Everything You Need to Know About Divorce in Florida
In the state of Florida, divorce is referred to as dissolution of marriage. There are some general requirements to be eligible. Firstly, one member of marriage must be a resident of Florida for at least six months before filing. Once you are ready to file, you must fill out a ‘Petition for Dissolution of Marriage’ at your circuit court. This must be located in the county where the person filing lives. Upon filing this form, the other spouse must be made aware of the petition. They will have 20 days to file an answer to the petition (unless this delay would result in an injustice).
If 20 days have passed without answer from the respondent, the one filing for divorce can file for a motion for default. They do this by going to the clerk of court and filling out the required forms, and setting a final hearing. And finally, the petitioner must notify the other spouse of the divorce hearing with a ‘Notice of Hearing’.
At this point, the divorce can go one of two ways. If the other spouse (Respondent) disagrees or denies with the petition, they must file a notice for trial. This is known as a contested divorce, and you should consider contacting an experienced divorce attorney. On the other hand, if the respondent agrees with the divorce, you have an uncontested divorce. As long as all of the right forms have been filed and processed, the petitioner may set a final hearing and notify the respondent.
In Florida, you may qualify for a simplified dissolution if all of these requirements are met:
- Both partners mutually agree that the marriage is irretrievably broken.
- The wife isn’t pregnant and there are no children/dependents.
- Both partners have agreed on the division of property/debts.
- Neither partner is requesting alimony.
- Neither partner is requesting financial information other than the court-approved financial affidavits.
- Both partners will give up their rights to trial/appeal.
- Each partner will go to the clerk of court’s office and sign the petition.
- Both partners will attend the final hearing.
Upon filing and submitting the required documents to the clerk of court, both parties will receive the date and time for their court appearance. As long as both members appear together for the hearing and everything is in order, they judge may grant the final judgement for dissolving the marriage. Once the judge signs a Final Judgement of Simplified Dissolution of Marriage, the marriage is over.
Both spouses must appear together before the judge at this hearing. At that time, if all papers are in order, the judge may grant a final judgment dissolving the marriage under the simplified dissolution of marriage procedures by signing a Final Judgment of Simplified Dissolution of Marriage which needs to be provided by the parties to the divorce.
Terms of the Divorce
There are other aspects to consider when filing for divorce, and it’s important that you know what you want out of the divorce. For example, will the wife plan on changing her last name back to her maiden name? If so, she must request this when filing the Petition for Dissolution of Marriage.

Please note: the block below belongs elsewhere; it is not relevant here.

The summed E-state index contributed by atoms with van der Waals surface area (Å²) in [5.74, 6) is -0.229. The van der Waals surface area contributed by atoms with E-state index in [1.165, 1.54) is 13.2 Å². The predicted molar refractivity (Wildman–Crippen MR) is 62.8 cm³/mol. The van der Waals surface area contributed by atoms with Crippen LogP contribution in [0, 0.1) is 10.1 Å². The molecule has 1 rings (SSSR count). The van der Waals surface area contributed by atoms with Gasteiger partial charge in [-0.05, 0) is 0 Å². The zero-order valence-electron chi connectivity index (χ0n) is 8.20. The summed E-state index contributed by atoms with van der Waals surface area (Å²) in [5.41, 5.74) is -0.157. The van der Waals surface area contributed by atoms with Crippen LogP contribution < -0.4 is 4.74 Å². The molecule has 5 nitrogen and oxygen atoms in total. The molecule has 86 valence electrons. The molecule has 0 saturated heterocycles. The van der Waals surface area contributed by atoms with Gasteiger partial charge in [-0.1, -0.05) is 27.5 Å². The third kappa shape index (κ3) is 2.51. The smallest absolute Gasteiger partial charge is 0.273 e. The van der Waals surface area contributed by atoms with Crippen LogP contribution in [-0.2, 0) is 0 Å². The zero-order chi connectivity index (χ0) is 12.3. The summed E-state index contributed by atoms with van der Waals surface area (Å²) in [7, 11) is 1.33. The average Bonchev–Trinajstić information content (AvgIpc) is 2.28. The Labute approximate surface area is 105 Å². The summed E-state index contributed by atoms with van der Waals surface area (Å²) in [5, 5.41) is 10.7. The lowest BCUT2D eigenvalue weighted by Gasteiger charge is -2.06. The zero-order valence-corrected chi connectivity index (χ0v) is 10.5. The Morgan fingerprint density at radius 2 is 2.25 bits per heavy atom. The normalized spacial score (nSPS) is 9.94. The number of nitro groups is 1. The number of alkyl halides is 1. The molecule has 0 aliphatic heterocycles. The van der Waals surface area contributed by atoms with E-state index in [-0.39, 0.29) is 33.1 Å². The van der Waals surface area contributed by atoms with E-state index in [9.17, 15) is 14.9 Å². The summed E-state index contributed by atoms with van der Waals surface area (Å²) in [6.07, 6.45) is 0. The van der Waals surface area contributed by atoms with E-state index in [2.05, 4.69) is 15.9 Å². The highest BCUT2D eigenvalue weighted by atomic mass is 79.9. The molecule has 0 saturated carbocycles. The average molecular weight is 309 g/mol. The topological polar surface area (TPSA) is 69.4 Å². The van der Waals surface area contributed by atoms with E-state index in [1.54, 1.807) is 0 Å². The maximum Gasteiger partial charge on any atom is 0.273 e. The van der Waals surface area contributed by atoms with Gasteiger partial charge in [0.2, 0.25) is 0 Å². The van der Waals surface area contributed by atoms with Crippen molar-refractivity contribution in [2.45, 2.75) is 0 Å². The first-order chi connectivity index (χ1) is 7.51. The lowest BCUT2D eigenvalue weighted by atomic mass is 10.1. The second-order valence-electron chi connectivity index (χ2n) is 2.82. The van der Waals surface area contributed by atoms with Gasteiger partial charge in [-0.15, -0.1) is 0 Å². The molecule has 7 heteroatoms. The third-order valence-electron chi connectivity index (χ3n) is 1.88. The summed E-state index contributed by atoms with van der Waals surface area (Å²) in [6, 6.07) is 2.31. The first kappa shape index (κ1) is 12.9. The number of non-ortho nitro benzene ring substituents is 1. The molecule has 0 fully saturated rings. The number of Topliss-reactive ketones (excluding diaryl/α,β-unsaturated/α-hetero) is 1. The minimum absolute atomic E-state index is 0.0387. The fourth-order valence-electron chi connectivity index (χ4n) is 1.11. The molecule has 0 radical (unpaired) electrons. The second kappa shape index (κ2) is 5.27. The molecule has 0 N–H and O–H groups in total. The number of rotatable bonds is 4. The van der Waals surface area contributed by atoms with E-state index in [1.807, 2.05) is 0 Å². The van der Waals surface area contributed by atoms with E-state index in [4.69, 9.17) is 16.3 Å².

Even if both partners agree on all conditions of the divorce, they should file a Marital Settlement Agreement for Dissolution of Marriage (with Dependent or Minor Children – if there are children). This will help speed up the legal process and keep things simple.
Florida law provides two grounds for a dissolution of marriage:
- 1. The marriage is irretrievably broken.
- 2. One of the spouses is mentally incapacitated for more than 3 years.
The state of Florida is an equitable distribution state, and certain statutes require that marital assets/debts be distributed in a fair/equal manner. Florida law also takes into consideration various factors such as child support, alimony awards, and other marital responsibilities.
The court will consider the following factors when making determinations for property division:
- Each partners contributions and sacrifices towards the marriage, such as education, home-caring, child care, etc.
- Each partners economic circumstances
- The length of the marriage
- Any contribution from one spouse towards the career/education of the other
- The desire to retain an asset such as business intact, and free from any claim by the other partner
- The contributions from each partner towards the marital and non-marital assets
- The desire to retain the home for the sake of a dependent child
- Any intentional acts of dissipation, waste, or destruction of marital assets after filing a petition, or within two years prior to filing
- Any and all other factors considered necessary to do equity and justice for both partners
- Vested and non-vested benefits, funds, pensions, retirement plans, insurance plans, etc, that are classified as marital property and subject to distribution
Florida law does not include any definitions for annulment in their statutes, so this decision is made by looking at previous court rulings.
The court may grant an annulment under certain conditions, including:
- One (or both) of the spouses involved was under the age of consent (18) and did not receive consent from their legal guardian.
- One (or both) of the spouses were under the influence of drugs or alcohol at the time of the marriage, and did not have the mental ability to provide legal consent.
- The marriage was obtained through means of deceit, force, fraud, or other illegal means.
- Physical inability to consummate the marriage.
- Mental incapacity.